The present application is a divisional application of U.S. patent application Ser. No. 10/989,786 filed on Nov. 16, 2004 (Attorney Docket No. N1119). ANCHOR/SUTURE USED FOR MEDICAL PROCEDURES
- FEDERALLY SPONSORED RESEARCH OR DEVELOPMENT
- TECHNICAL FIELD
- BACKGROUND OF THE INVENTION
This invention relates to anchors and sutures utilized in medical procedures and particularly to a combined suture lock and anchor adapted to adhere a tendon, muscle or tissue to the bone of the patient.
As is well known by those skilled in the medical technology, knot tying of sutures when done in a medical procedure, as for example, when tying tissue to the bone, is deemed to be one of the weakest links in the procedure being performed by the surgeon. This is the case whether the procedure is arthroscopic or a partial or full opening of the area being repaired. It is well known in this technology that no two arthroscopic knots on the suture that are made by surgeons are the same and equally known is that a well known problem is that the surgeon cannot tie the knot in such a manner that the securing of the tissue to the bone is at its optimum. In other words, the tissue when tied down does not hug or cling to the bone as well as it could.
While this invention has been conceived in addressing rotator cuff tears with the purpose of obtaining a suture that solves the knot problem that is alluded to in the above paragraph, it will become obvious in the description of this invention that follows, that the inventive instrument can be utilized in other surgical procedures. The rotator cuff tear is quite common and because of the difficulty of tying the tissue to the bone this has presented an ever increasing problem to the surgeon. The rotator cuff is a group of muscles that attach, through their tendons, to the top of the upper arm bone (humerus). A tear in these tissues often require surgery to repair the tear. The options left to the surgeon, depending on the severity of the tear, is either an arthroscopic repair, a mini-open repair that combines arthroscopy and a small incision or open surgery. Whatever the procedure, the tissue is ultimately tied to the bone and often by use of an anchor that is secured into the bone and a suture that is tied to the tissue and anchor and then knotted. This invention is directed to a unique apparatus that secures the tissue to the bone and is judiciously adjusted so that the tissue is tied to the bone cinching to the bone as closely as is possible. Hence, this invention relates to an instrument that is used for tying tissue to the bone and to an instrument that automatically secures the suture and to the method for permitting the surgeon to manipulate the suture when utilizing this inventive apparatus in such a manner that the tissue will be cinched to the bone as close as it possibly can.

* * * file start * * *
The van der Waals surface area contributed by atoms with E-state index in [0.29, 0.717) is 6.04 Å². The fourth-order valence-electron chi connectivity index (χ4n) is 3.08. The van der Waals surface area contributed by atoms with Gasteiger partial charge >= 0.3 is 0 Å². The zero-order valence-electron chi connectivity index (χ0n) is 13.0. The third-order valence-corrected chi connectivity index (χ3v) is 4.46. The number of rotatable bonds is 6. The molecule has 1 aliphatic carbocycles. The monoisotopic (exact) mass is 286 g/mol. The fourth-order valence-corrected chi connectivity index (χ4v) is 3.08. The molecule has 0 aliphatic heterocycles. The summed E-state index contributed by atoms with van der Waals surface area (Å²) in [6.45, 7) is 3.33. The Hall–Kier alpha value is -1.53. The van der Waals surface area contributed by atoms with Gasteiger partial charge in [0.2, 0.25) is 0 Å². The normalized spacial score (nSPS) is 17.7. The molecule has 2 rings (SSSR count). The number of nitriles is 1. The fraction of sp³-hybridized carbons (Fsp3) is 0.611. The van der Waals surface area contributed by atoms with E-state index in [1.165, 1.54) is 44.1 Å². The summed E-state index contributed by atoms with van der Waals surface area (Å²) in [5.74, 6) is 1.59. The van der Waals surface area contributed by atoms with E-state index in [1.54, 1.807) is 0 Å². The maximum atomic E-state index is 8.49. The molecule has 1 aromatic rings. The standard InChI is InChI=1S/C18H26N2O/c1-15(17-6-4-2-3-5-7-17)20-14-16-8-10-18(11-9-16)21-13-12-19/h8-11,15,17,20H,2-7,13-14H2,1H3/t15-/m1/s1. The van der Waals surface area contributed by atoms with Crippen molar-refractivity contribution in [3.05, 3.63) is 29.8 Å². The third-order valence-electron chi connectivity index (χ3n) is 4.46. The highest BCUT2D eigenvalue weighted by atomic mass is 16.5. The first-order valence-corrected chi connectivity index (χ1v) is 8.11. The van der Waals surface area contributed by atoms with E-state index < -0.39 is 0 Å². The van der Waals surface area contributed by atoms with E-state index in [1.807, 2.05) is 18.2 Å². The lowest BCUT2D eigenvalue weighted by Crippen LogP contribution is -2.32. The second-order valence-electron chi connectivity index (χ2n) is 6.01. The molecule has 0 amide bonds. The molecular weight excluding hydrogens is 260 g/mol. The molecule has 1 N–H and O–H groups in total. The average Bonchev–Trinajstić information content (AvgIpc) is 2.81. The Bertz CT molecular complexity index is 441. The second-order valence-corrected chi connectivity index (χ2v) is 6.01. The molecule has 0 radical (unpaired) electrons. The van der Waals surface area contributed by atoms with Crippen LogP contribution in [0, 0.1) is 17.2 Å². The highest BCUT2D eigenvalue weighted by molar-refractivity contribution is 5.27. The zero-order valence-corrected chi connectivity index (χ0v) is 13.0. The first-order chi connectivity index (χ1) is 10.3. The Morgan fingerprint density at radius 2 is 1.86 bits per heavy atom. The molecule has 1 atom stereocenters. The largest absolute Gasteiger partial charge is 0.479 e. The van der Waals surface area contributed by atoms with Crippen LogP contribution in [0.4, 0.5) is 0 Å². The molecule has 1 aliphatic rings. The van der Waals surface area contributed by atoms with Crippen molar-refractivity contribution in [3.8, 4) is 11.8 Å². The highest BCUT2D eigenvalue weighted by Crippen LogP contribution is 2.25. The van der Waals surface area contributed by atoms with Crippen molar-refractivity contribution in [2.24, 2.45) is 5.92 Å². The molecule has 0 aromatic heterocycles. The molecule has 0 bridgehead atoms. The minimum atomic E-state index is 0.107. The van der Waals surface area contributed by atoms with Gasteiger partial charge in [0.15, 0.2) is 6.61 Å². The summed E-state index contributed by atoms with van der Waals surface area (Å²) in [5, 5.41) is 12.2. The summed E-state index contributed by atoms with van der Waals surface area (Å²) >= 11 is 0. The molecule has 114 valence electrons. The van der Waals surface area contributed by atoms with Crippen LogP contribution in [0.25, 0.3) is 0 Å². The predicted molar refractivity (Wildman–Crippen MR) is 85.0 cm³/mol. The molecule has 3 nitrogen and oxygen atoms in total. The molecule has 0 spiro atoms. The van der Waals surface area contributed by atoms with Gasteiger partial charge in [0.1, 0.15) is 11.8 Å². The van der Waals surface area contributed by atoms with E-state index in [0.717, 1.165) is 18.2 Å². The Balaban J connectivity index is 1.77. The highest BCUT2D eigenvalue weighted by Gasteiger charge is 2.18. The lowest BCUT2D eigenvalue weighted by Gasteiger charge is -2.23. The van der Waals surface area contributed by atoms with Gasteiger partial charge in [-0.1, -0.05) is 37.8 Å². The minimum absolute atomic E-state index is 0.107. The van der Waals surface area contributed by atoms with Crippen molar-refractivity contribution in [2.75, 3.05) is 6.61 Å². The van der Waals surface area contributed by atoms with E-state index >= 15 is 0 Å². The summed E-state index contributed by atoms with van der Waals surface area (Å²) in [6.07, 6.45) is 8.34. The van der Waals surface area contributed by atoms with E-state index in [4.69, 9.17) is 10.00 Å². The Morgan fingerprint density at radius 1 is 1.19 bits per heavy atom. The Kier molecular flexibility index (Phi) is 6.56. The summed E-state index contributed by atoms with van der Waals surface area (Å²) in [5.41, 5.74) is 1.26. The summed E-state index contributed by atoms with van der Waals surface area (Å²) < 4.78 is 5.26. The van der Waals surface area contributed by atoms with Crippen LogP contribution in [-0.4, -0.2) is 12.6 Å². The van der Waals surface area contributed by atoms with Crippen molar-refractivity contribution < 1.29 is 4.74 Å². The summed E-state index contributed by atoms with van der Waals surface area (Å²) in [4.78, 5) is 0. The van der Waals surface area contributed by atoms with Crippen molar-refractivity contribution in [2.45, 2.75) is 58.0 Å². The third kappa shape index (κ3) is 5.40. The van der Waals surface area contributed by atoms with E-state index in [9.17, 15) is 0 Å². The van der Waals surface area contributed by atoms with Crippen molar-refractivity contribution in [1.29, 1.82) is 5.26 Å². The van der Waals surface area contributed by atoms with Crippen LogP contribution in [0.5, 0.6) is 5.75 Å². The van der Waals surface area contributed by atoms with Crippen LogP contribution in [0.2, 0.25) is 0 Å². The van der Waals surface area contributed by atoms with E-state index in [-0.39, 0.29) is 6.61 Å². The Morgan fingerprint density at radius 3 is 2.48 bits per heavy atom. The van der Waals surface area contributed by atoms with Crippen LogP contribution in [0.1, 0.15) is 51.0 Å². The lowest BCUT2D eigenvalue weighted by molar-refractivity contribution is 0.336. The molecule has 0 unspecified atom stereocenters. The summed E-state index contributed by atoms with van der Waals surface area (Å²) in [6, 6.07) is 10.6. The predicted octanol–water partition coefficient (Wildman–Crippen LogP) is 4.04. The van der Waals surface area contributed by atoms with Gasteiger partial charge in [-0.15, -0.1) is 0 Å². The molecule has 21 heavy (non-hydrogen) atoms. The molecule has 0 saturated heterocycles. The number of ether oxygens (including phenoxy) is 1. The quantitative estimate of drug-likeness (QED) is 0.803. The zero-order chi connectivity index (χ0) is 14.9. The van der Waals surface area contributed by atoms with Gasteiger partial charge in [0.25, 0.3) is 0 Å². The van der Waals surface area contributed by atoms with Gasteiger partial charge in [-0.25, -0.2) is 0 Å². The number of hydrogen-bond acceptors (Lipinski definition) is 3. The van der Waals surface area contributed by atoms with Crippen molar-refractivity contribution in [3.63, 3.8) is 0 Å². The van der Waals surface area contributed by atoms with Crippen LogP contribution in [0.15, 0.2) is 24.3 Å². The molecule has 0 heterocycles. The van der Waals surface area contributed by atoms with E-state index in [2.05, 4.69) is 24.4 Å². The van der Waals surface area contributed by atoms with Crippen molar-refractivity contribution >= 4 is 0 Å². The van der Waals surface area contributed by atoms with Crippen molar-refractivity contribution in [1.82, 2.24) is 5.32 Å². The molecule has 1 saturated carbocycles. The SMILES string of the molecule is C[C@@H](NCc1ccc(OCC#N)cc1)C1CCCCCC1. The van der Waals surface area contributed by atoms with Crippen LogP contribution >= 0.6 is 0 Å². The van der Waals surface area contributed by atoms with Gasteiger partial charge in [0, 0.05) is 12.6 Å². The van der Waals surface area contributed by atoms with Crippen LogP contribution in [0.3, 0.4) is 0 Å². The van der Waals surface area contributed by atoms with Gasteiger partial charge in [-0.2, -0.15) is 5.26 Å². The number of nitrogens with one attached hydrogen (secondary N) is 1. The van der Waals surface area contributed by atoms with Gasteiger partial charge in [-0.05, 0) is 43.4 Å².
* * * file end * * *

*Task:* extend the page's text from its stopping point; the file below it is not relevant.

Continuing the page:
- SUMMARY OF THE INVENTION
This instrument and method of shoulder repair is entirely different from the AutoCuff System made by Opus Medical which utilizes the SmartStitch Suturing Device and the Magnum Knotless Fixation Implant. This suturing device eliminates the knot tying by using a mechanized mattress stitch. The device places the stitch directly into the tissue. Once the stitch is placed in the cuff, the surgeon loads and deploys the Magnum Knotless Implant. This procedure is distinguishable from the present invention.
An object of this invention is to provide an improved apparatus for tying and locking the ends of suture that is used in a medical procedure.
A feature of this invention is to provide a suture locking device that includes a pin that is inserted in a hollow cylindrical body that is translated axially toward a wall internally in the body and providing apertures in the hollow cylindrical body where both reaches of the suture are threaded and the pin is moved upwardly to be urged against the wall so as to squeeze the suture reaches between the pin and the wall. Axial slots are formed in the side wall of the body and serve to guide the pin as it traverses axially in the body A recess is formed in the body and defines a wall that is contoured to complement the pin. The top surface of the recess is contoured into jutting surfaces or serrated and the pin is polygonal shaped where it includes flat surfaces that are oriented parallel to the side walls of the recess. The outer diameter of the cylinder may have opposing flats where the apertures are located and the holes allow the suture to be threaded through the body so that the reaches of the suture lie between the pin and the wall.
A still further object of this invention is to affix the suture locking device to a state-of-the-art anchor and modifying the frangible shaft of the anchor to include a drilled hole to accept the pin. A heretofore known tool resembling a gun is used to place the anchor into the bone. The actuation of the gun causes the pin to travel into the recess to squeeze the reaches of the suture and lock them in place.
An object of this invention is to provide a method used in a medical procedure for placing the anchor into the bone while the surgeon is pulling the suture reaches through the aperture of the suture locking device of this invention and simultaneously deploying the anchor to cinch the tissue to the bone surface. The surgeon threads the suture through the tissue and then into one aperture formed in the body and then through the hollow of the body and through the diametrically opposing aperture to lie one of the reaches between the pin and the serrated wall and then threading the other reach of the suture to diametrically opposed apertures formed in the body so that it also is placed between the pin and serrated wall.